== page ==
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China eyes adopting international law to spark life into trade zones

A paramilitary police officer stands in front of the Great Hall of the People at Beijing's Tiananmen Square, in this file picture taken November 7, 2012. REUTERS/Carlos Barria

By Saikat Chatterjee and Michelle Chen

HONG KONG (Reuters) - China is considering the use of international law in a big push to get free trade zones up and running to promote the use of the yuan in global trade, which could challenge Hong Kong longer term as the main offshore center for the currency.

Sources said Chinese leaders have been discussing the adoption of an international legal system in the free trade zones (FTZs) for the first time to help lure foreign companies, although views are varied.

"Authorities recognize that providing a robust legal framework and infrastructure will attract global companies," said a Hong Kong government official briefed on the FTZ discussions. "But agreement on this is far from uniform."

Bankers said such a move would go a long way to make FTZs more competitive with Hong Kong, which has been the only notable success among China's attempts to allow the closely managed yuan to trade more freely.

"The offshore yuan hub in Hong Kong is an experiment," said Marc Chandler, global head of foreign exchange strategy at Brown Brothers Harriman during a visit to Hong Kong.

"And the policy mindset is if the experiment is successful, bring it back to the mainland and if not, abandon it."

Traditionally, Chinese leaders have promoted Hong Kong as the main offshore market for yuan trading. About 18 percent of China's global trade is now conducted in yuan, from just 1 percent in 2009, and much of it is routed through the territory.

Hong Kong's success has been underpinned by a strong rule of law and freedoms under the "one country, two systems" formula adopted when the territory was handed over to China by Britain in 1997.

A closed-door Communist Party plenum from Saturday to Tuesday is expected to set in motion efforts to kick start a number of FTZs around China. The FTZs have been set up, but in many cases rules over how participating companies can operate have been fuzzy, limiting their success.


Among others, Qianhai in Guangdong, Tianjin and Xiamen in the north and most recently, Shanghai, have set up FTZs.

The gathering of China's leaders this weekend is the third since President Xi Jinping came to power. So-called third party plenums have typically been springboards in the past for key economic changes.

Analysts, including Jun Ma at Deutsche Bank, expect the FTZs to be the laboratories in which the government tests the deregulation of interest rates and the opening of China's capital account, which would mean a more freely traded yuan, also known as renminbi (RMB).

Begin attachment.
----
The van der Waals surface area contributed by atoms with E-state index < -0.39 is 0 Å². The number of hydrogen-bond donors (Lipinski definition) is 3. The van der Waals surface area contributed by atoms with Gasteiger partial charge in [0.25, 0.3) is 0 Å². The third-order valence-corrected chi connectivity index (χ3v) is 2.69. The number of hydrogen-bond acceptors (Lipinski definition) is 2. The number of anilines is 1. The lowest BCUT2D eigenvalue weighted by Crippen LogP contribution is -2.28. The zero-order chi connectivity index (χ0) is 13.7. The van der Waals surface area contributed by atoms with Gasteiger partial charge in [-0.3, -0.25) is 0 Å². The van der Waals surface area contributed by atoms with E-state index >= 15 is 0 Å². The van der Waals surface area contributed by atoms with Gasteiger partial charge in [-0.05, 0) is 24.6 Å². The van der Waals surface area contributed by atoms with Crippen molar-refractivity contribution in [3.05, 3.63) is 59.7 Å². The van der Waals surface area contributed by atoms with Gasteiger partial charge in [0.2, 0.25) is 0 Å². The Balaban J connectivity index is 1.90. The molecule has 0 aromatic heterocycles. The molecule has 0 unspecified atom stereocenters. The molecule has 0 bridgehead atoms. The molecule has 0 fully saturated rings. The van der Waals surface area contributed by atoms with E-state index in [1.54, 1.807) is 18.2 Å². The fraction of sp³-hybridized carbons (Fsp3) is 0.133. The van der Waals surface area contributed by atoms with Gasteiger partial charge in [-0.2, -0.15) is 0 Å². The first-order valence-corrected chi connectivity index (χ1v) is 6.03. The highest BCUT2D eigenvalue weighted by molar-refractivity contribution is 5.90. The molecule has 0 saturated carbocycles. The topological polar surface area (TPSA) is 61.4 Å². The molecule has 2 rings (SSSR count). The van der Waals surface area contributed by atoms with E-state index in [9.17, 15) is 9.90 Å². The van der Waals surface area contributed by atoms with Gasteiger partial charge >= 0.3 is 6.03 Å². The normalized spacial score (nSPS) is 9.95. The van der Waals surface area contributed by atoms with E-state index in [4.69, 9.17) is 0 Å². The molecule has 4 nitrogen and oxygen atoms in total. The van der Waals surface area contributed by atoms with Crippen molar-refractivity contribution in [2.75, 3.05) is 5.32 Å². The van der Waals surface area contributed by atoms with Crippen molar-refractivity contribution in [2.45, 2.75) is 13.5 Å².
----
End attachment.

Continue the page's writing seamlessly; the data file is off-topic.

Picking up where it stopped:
"At the initial stage, I think China may choose some companies to try innovative business with quotas," said Ngan Kim Man, head of RMB Business Strategy and Planning Department at Hang Seng Bank.

The zones are unlikely to match Hong Kong's business environment soon. They might lower mainland corporate tax rates of around 25 percent and try to compete with Hong Kong's rate of 16.5 percent.

Indeed Qianhai, just a one hour drive from Hong Kong, plans to offer a corporate tax rate of just 15 percent.

But bankers and government officials say allowing international law to govern the FTZs would make a big difference in getting foreign companies to join them.

Singapore-based DBS and Citigroup were among the first banks to open offices in the Shanghai FTZ. Other global banks and companies have said privately they would join as well if China allowed special legal rights similar to those available in centers such as Taipei, Singapore and Dubai.

"If China adopts a similar legal framework in these zones, we will see companies and banks making a beeline into these zones," said the head of cross border trader services at a European bank in Hong Kong, who declined to be identified because he is not authorized to speak openly to the media.

"Otherwise, we are likely to see only a token presence by global companies."

Still, it would be a big step, so there remains resistance to the idea among policymakers, said the Hong Kong official.

"By allowing international law in these zones, you are basically ceding control in these areas," the official said.

Although the plenum may provide the policy platform for changes, detailed rules, regulations and laws may take some time to produce.

"By recognizing the fact that officials are at least considering various (legal) models suggests their intent in using these zones as the catalyst for the next phase of reforms. Legal reforms fall under the ambit of administrative reforms which are far more difficult to implement," the Hong Kong official said.

The potential changes suggest Hong Kong can no longer rely on Beijing to keep promoting the former British colony as the major offshore yuan hub, which Hong Kong officials seem to recognize.

"We should complement the policies introduced by the Central Government and play more effectively the first-mover role in the process of developing a diversified financial market in the mainland and expediting the internationalization of the RMB," K.C. Chan, Hong Kong Secretary for Financial Services and the Treasury, said in a written response to a question in the legislative council about the territory's role in light of the FTZs on the mainland.

(Editing by Neil Fullick)